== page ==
Gene editing, end-of-life care, ethical oversight of research – these are just some of the many bioethics-related topics that Hastings Center scholars study, write about, and discuss with the press. The Hastings Center staff got together to talk about the major issues developing in bioethics that are certain or likely to have an impact in the year ahead. Here are 10 developments to watch in 2016. We’ll also be tracking the positions of the presidential candidates and their parties on bioethics issues and will report on them throughout the year.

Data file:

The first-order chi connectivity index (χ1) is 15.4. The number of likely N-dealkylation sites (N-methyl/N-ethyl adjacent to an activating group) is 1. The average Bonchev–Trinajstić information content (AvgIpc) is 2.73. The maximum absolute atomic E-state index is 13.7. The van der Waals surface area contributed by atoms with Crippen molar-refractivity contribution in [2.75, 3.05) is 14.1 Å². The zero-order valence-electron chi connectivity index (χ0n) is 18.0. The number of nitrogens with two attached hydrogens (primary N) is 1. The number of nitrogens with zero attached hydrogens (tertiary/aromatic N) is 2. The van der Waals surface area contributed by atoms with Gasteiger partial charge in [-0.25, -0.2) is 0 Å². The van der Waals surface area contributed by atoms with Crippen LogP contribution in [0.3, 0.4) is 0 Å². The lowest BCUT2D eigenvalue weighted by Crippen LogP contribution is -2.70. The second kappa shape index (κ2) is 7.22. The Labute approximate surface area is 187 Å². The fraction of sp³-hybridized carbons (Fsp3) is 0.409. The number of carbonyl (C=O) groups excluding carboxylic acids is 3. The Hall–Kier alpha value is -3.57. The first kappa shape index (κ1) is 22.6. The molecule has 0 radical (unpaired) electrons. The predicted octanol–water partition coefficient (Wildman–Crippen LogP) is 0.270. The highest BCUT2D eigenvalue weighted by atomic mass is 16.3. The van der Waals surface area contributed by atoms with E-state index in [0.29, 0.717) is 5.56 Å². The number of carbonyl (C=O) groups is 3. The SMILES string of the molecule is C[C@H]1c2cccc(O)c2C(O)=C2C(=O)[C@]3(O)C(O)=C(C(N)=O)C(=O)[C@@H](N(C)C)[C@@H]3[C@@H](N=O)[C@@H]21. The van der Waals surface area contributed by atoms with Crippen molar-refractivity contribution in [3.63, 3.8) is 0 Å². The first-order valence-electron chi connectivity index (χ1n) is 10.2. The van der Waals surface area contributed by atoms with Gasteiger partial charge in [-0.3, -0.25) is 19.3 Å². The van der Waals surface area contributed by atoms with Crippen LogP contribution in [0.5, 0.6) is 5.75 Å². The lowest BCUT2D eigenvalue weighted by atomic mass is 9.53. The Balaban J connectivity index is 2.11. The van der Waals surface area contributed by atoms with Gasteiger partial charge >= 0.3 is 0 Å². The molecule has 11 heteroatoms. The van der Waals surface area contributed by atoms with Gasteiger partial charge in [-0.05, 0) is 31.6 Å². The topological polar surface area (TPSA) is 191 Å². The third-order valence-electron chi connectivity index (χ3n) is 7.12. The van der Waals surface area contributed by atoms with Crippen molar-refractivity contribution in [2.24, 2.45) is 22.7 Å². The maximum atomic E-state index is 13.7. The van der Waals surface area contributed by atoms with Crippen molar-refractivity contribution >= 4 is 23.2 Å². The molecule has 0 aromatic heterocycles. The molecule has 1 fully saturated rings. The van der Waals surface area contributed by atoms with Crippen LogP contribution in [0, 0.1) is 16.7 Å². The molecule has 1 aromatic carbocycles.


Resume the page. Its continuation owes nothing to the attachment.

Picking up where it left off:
Gene editing advances. Powerful new gene-editing tools, particularly Crispr-Cas9, make possible as never before the ability to revise the genomes of humans, other animals, and plants for a range of desired effects. These tools promise great benefits: researchers around the world have explored the use of gene editing to treat incurable leukemia, create foods with particular attributes (such as fast-growing salmon), and to design mosquitoes resistant to malaria. However, gene editing also poses ethical concerns, including ecological risks, and when used in humans, the prospect of eugenics. A landmark international summit on human gene editing last month found the use of human gene editing permissible for basic bench research, such as the study of the underlying biology of human embryos and germline cells (sperm and egg). However, it recommended a moratorium on human germline gene editing that would lead to a pregnancy, because whatever genetic changes are made could be inherited in perpetuity. Look for news about the use of gene editing to understand the basic biology of human reproductive cells, to prevent or treat illnesses, to alter plants and animals in new ways for food and other purposes, to control pests, to prevent transmission of malaria and other diseases, and possibly even to bring back extinct species. In late spring, look for recommendations on “gene drives” (which use gene editing technology) from a committee of the National Academy of Sciences, Engineering, and Medicine. Toward the end of the year, another National Academies committee will offer policy recommendations on human gene editing.